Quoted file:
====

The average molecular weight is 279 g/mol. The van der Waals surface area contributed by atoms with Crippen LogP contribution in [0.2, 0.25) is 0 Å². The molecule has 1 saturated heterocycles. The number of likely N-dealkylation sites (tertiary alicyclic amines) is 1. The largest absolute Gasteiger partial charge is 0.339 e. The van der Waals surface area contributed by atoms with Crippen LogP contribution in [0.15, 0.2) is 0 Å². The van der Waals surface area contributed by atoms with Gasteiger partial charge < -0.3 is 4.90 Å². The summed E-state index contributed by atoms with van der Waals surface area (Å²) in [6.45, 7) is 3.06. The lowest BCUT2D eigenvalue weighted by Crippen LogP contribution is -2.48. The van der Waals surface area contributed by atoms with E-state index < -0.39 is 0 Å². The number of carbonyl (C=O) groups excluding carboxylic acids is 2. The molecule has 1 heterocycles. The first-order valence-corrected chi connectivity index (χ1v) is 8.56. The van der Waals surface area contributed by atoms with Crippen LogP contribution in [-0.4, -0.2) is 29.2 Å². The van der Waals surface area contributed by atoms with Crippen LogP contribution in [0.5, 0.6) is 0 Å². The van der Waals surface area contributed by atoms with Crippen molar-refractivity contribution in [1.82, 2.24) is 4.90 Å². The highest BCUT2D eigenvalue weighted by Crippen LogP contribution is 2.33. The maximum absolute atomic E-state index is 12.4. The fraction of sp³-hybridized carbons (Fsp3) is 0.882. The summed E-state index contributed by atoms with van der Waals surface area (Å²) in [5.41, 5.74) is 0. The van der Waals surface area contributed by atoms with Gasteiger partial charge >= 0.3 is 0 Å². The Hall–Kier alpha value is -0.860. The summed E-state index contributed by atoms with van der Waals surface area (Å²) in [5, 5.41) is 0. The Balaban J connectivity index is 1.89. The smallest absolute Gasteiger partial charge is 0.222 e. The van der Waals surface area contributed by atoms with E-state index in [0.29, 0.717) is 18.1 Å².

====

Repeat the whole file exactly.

The average molecular weight is 279 g/mol. The van der Waals surface area contributed by atoms with Crippen LogP contribution in [0.2, 0.25) is 0 Å². The molecule has 1 saturated heterocycles. The number of likely N-dealkylation sites (tertiary alicyclic amines) is 1. The largest absolute Gasteiger partial charge is 0.339 e. The van der Waals surface area contributed by atoms with Crippen LogP contribution in [0.15, 0.2) is 0 Å². The van der Waals surface area contributed by atoms with Gasteiger partial charge < -0.3 is 4.90 Å². The summed E-state index contributed by atoms with van der Waals surface area (Å²) in [6.45, 7) is 3.06. The lowest BCUT2D eigenvalue weighted by Crippen LogP contribution is -2.48. The van der Waals surface area contributed by atoms with E-state index < -0.39 is 0 Å². The number of carbonyl (C=O) groups excluding carboxylic acids is 2. The molecule has 1 heterocycles. The first-order valence-corrected chi connectivity index (χ1v) is 8.56. The van der Waals surface area contributed by atoms with Crippen LogP contribution in [-0.4, -0.2) is 29.2 Å². The van der Waals surface area contributed by atoms with Crippen LogP contribution in [0.5, 0.6) is 0 Å². The van der Waals surface area contributed by atoms with Crippen molar-refractivity contribution in [1.82, 2.24) is 4.90 Å². The highest BCUT2D eigenvalue weighted by Crippen LogP contribution is 2.33. The maximum absolute atomic E-state index is 12.4. The fraction of sp³-hybridized carbons (Fsp3) is 0.882. The summed E-state index contributed by atoms with van der Waals surface area (Å²) in [5.41, 5.74) is 0. The van der Waals surface area contributed by atoms with Gasteiger partial charge >= 0.3 is 0 Å². The Hall–Kier alpha value is -0.860. The summed E-state index contributed by atoms with van der Waals surface area (Å²) in [5, 5.41) is 0. The Balaban J connectivity index is 1.89. The smallest absolute Gasteiger partial charge is 0.222 e. The van der Waals surface area contributed by atoms with E-state index in [0.29, 0.717) is 18.1 Å².